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Clinical Trials Registry

Our Philosophy

We established criteria to provide assurance to investigators, clinicians, and patients, as well as the editors and readers of medical publications to whom we submit our data, that we are publishing comprehensive, balanced, and accurate information about our investigations. The goal of these principles is to guarantee that we generate publications in a responsible and ethical way on a consistent basis.
We are neutral towards the results and conclusions of the trials.

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Clinical Trial Ref No: 

ECR/4263/MH/UK/2020/RR-21

(Currently Closed)

PI: Nima Norbu Sherpa (nimnorsherpa@gmail.com)

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Who We Are

Our Roots

Our strength lies not only in the words we stand by, but most importantly in the actions of our initiatives. From the moment we started our work in 2000, we understood that by working together we could overcome our challenges much more efficiently, and that is why we ultimately decided to launch Universal Human Rights and Social Development Association. We strive to make a positive change in all of our pursuits.

Clinical Trials (Nutraceuticals)

Public·34 members
Owen Nelson
Owen Nelson

[S1E4] The Loss [CRACKED]


Tom Jorgensen gave the episode 8 out of 10 for IGN, calling it "the most haunting episode" of the series so far and an "effective cautionary tale about what loss can do to a person". He felt the darker direction of the episode best suited the series, and praised how the episode used Palmer's unpreventable death to represent "the effects of tragedy, of loss so painful we'd unmake the world to reverse it". Jorgensen also noted the Gothic horror elements in the episode, with Strange evoking both Dr. Jekyll and Victor Frankenstein. He criticized the decision to create two versions of Strange, feeling it was an unnecessary complication that existed just so the characters could fight at the end, and felt the fight itself did not feel fresh since it followed the common MCU trope of a hero fighting another version of themselves. Despite that, he praised the episode for "sticking the landing" and noted the ending as one of the darkest moments in the MCU.[41] Sam Barsanti of The A.V. Club was also disappointed with the fight between Strange and Strange Supreme, calling it "a little Dragon Ball-y in a dull way" especially when compared to the visuals of Doctor Strange. Barsanti did praise the episode's "what if" scenario and dark ending, believing they were both executed more successfully than in the previous episode, and gave "What If... Doctor Strange Lost His Heart Instead of His Hands?" a "B".[42]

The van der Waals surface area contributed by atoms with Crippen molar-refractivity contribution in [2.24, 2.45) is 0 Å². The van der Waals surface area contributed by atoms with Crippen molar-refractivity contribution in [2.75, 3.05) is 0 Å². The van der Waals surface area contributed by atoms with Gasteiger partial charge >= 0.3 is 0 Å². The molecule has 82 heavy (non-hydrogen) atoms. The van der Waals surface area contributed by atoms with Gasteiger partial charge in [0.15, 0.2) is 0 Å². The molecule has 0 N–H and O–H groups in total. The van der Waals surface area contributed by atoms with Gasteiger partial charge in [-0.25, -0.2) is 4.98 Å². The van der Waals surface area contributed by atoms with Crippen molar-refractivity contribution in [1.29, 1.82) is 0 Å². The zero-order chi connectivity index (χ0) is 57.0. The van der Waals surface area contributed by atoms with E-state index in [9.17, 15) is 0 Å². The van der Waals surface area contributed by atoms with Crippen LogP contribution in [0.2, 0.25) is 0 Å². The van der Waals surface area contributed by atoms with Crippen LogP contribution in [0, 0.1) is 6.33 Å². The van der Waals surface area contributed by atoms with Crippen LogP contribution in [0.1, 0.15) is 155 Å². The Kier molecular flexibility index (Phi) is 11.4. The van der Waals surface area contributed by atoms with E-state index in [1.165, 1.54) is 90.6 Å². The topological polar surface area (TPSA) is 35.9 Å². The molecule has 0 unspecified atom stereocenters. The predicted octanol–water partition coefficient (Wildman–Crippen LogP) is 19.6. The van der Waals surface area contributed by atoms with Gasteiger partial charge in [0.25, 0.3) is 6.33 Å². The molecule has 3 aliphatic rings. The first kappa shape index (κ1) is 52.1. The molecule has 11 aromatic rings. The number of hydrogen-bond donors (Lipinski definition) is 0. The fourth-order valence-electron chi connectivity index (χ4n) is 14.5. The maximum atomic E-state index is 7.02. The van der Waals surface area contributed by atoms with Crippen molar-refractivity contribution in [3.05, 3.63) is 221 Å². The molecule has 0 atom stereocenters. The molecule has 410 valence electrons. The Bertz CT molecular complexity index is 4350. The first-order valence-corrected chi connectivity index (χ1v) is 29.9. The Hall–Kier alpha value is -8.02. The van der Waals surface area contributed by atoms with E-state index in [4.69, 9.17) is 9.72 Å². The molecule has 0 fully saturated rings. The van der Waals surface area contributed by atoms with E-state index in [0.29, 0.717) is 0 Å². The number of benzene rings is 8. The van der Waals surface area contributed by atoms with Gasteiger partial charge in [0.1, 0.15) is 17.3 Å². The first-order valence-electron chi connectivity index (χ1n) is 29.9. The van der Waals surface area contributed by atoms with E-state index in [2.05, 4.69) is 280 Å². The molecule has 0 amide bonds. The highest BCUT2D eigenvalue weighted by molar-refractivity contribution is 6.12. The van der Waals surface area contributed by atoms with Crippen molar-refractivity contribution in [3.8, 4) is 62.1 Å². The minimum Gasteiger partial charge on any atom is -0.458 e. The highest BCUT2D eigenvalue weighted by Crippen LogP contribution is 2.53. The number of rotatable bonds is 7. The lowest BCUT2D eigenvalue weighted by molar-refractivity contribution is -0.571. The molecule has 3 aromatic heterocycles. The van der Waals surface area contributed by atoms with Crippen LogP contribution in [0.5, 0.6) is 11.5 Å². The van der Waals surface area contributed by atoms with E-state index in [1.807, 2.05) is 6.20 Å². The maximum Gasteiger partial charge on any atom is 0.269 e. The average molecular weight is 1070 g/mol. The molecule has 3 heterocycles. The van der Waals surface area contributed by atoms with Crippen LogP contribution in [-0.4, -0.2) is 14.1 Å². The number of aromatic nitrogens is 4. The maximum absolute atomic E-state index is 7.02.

[S1E4] The Loss



Supermarket loss prevention officers try to wrangle an accused teenage shoplifter. The owner of a watch shop fights off two masked robbers. A woman attempting to buy alcohol at a pharmacy refuses to show her identification. Two phone store employees in Virginia deal with a violent customer attempting to force his way into the store.


What did you think of losing Ed, Amy, and some other survivors during this episode of The Walking Dead? And what other kinds of losses do you think season 1 episode 4 had? Let us know your opinion in the comments!


This scene also serves as a reminder of the loss of innocence among young men in the realm, who are pushed towards violence while the younger women are pushed towards sex and reproduction. Right before the camera cuts away, you can see that young Blackwood is about to puke after brutally stabbing his hot-headed nemesis.